How to ask effective questions when you’re not confident
At the Education and Training Academy, we encourage all our students to use all learning resources available to gain the maximum benefit from our training courses. Asking meaningful questions is a big part of that. So here, you will learn all about how to ask effective questions, even when you’re not feeling 100% confident.
Why? Why? Why?
Do you remember asking that very question, over and over, when you were younger?
As children curiosity was fundamental to our learning. In fact, the same can be said for any relevant question.
At some point during childhood though, something changed. Did the excitement of asking your teacher certain questions, or your parents, or friends, suddenly disappear?
Was it fear of asking the wrong question? Feeling like a fool in front of your classmates?
As we continue to learn and develop, from children to adults and into our senior years, knowing how to ask effective questions is a skill we need just about every day.
But what if that fear we developed as children has followed us through life?
Stepping into any new learning environment is a daunting prospect. Whether you are part of an online learning study group, attending live classroom lectures, or are studying under your own steam, the concept of asking questions, might be something you choose to avoid where possible.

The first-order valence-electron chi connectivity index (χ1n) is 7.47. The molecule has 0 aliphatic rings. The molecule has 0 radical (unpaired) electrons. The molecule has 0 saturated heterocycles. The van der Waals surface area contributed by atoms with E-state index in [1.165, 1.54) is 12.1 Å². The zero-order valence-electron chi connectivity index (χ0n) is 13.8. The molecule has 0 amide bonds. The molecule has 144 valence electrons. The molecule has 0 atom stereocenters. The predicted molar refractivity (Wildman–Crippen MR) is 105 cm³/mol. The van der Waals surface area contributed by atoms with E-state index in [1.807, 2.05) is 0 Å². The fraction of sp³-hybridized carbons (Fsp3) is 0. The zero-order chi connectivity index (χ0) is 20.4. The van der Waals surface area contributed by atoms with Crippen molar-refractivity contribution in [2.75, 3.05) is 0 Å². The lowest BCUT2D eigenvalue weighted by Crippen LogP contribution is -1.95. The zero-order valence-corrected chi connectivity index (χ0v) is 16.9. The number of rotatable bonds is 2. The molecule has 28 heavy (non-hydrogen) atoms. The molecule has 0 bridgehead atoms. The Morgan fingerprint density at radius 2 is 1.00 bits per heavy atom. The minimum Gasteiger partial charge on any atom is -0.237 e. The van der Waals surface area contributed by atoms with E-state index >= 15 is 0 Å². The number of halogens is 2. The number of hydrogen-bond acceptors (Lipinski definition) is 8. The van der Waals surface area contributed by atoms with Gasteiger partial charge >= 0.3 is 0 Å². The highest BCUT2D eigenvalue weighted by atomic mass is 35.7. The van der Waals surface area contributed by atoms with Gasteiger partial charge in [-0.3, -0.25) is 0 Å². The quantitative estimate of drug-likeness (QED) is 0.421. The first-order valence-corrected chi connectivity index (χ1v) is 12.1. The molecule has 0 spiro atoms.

Remember though that for every question you have, there’s at least one other student wanting to ask the same. So, why not give it a go?
Being prepared is the first big step in overcoming how to ask effective questions when you’re not confident.
Write your question down
“Questioning is the art of learning.”
The most effective questioning comes from being clear on what you want to know, and how you are going to ask the question.
Of course, how you prepare to ask your question may differ depending on the situation you are in at the time. But whether you are learning in your own time, in a live classroom environment, or even in a one-to-one tutorial, you could still write your question down first to ensure you have it clear in your mind.
- Framing the question in your mind, and then writing your thoughts down, will help you feel more prepared, and confident, to go ahead and ask. You might find it is answered in the next online module, or the next section of the lecture. But it will still benefit you to be prepared.
- Think about what you want your question to achieve? Is it simply to gain the answer to this specific point? Or could you prepare a follow-up question, leading to more information being offered within the response?
- Considering your question first also gives you the chance to plan how you are going to ask it. For instance, a closed question will generally give you a straightforward answer – yes, no, or a limited response.